Even as a (gay) atheist, I wince to see the philosophical mess that religious conservatives are making of their case. Is there nobody of any intellectual stature left in our English church, or the Roman church, to frame the argument against Christianity’s slide into just going with the flow of social and cultural change? Time was — even in my time — when there were quiet, understated, sometimes quite severe men of the cloth, often wearing bifocal spectacles, who could show us moral relativists a decent fight in that eternal debate. Now there’s only the emotional witness of the ranting evangelicals, most of them pretty dim. How I miss the fine minds of bishops like Joseph Butler, who remarked drily to John Wesley: ‘Sir, the pretending to extraordinary revelations, and gifts of the Holy Ghost, is an horrid thing, a very horrid thing.’
So, wearily and with a reluctance born of not even supporting the argument’s conclusion, let me restate the conservative Catholic’s only proper response to news such as that from Dublin last weekend. It is that 62 per cent in a referendum does not cause a sin in the eyes of God to cease to be a sin.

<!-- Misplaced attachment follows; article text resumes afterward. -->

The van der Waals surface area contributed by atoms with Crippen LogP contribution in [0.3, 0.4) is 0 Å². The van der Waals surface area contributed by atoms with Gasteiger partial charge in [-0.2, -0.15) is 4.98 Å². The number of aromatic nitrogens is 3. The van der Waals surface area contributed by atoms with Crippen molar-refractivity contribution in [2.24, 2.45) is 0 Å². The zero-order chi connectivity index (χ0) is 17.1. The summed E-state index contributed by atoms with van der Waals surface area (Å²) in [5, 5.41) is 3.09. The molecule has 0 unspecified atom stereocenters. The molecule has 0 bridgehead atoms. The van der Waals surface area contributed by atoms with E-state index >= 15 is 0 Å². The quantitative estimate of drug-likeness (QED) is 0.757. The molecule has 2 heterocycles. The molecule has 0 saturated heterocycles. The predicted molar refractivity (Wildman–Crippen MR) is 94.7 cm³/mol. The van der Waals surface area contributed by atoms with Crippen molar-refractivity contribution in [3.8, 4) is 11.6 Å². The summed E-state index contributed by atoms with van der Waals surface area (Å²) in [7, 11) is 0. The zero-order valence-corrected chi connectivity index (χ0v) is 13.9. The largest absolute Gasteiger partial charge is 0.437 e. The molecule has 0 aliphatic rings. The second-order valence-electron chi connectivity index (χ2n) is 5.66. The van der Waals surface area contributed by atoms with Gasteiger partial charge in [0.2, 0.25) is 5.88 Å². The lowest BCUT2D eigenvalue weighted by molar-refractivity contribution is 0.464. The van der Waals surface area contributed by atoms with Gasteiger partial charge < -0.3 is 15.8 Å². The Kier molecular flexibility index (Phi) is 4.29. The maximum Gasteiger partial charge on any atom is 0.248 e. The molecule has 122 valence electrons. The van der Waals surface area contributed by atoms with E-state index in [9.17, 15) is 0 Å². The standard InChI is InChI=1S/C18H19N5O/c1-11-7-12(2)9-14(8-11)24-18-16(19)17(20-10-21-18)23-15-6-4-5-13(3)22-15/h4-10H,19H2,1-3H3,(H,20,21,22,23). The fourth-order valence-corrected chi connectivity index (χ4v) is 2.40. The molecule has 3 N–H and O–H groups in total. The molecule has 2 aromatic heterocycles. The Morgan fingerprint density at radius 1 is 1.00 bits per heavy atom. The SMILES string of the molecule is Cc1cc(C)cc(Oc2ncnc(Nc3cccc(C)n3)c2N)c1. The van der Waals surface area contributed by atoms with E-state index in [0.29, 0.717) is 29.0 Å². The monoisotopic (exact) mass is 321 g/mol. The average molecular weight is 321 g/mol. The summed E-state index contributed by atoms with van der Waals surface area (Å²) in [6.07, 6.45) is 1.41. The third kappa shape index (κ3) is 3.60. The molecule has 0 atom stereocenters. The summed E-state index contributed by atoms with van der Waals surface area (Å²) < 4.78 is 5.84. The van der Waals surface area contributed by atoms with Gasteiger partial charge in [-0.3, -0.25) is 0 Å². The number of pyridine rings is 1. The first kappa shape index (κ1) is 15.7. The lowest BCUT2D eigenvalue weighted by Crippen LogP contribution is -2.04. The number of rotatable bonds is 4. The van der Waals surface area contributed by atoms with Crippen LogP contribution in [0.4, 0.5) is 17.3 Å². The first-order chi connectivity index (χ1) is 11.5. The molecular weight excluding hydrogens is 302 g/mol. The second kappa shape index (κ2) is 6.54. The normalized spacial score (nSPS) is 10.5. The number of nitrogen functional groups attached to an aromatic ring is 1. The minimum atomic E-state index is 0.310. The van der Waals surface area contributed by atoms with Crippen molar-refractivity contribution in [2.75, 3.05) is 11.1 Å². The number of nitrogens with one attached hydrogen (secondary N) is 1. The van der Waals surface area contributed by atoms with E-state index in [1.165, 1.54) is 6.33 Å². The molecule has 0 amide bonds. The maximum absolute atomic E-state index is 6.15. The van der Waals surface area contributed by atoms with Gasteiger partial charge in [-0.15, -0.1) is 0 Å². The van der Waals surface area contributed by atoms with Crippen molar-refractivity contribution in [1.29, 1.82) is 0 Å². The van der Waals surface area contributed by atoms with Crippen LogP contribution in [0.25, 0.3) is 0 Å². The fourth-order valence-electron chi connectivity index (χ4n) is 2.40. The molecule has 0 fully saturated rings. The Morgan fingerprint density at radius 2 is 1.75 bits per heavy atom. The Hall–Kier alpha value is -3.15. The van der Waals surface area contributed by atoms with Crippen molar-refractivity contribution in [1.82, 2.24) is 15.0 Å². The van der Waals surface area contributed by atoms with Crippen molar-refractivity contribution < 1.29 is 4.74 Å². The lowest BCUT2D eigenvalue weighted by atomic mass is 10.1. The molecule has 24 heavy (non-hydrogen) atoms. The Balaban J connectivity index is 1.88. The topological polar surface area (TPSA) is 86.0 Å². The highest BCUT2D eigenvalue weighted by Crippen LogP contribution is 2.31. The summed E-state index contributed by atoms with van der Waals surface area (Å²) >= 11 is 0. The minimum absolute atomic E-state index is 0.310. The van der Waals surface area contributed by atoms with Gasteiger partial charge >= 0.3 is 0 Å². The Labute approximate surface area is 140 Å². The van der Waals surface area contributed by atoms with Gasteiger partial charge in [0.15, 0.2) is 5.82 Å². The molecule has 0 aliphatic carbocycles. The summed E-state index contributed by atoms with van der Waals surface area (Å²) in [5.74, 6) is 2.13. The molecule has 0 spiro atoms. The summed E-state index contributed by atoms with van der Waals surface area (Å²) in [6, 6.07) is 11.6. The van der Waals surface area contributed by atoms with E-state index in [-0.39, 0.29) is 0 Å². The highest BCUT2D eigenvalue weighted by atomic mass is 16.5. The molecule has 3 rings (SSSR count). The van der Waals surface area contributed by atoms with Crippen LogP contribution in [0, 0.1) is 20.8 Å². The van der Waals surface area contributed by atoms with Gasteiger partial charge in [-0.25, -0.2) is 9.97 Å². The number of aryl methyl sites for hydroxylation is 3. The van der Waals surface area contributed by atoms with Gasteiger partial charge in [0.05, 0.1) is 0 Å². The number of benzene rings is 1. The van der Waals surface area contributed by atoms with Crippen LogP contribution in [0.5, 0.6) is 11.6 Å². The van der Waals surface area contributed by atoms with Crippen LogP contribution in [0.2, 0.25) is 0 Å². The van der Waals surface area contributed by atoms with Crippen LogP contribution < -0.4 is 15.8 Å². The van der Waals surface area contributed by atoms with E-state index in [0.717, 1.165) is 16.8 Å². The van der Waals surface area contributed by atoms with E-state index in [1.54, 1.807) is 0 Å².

Can’t these Christians see that the moral basis of their faith cannot be sought in the pollsters’ arithmetic? What has the Irish referendum shown us? It is that a majority of people in the Republic of Ireland in 2015 do not agree with their church’s centuries-old doctrine that sexual relationships between two people of the same gender are a sin. Fine: we cannot doubt that finding. But can a preponderance of public opinion reverse the polarity between virtue and vice? Would it have occurred for a moment to Moses (let alone God) that he’d better defer to Moloch-worship because that’s what most of the Israelites wanted to do?
It must surely be implicit in the claim of any of the world’s great religions that on questions of morality, a majority may be wrong; but this should be vividly evident to Christians in particular: they need only consider the fate of their Messiah, and the persecution of adherents to the Early Church. ‘Blessed are ye when men shall revile you and persecute you,’ says Paul. What does the Archbishop of Dublin now have to say to the 743,300 people who voted to uphold what their priests taught them was God’s will? These, and not the gays, are now the reviled ones. Popular revulsion cannot make them wrong.
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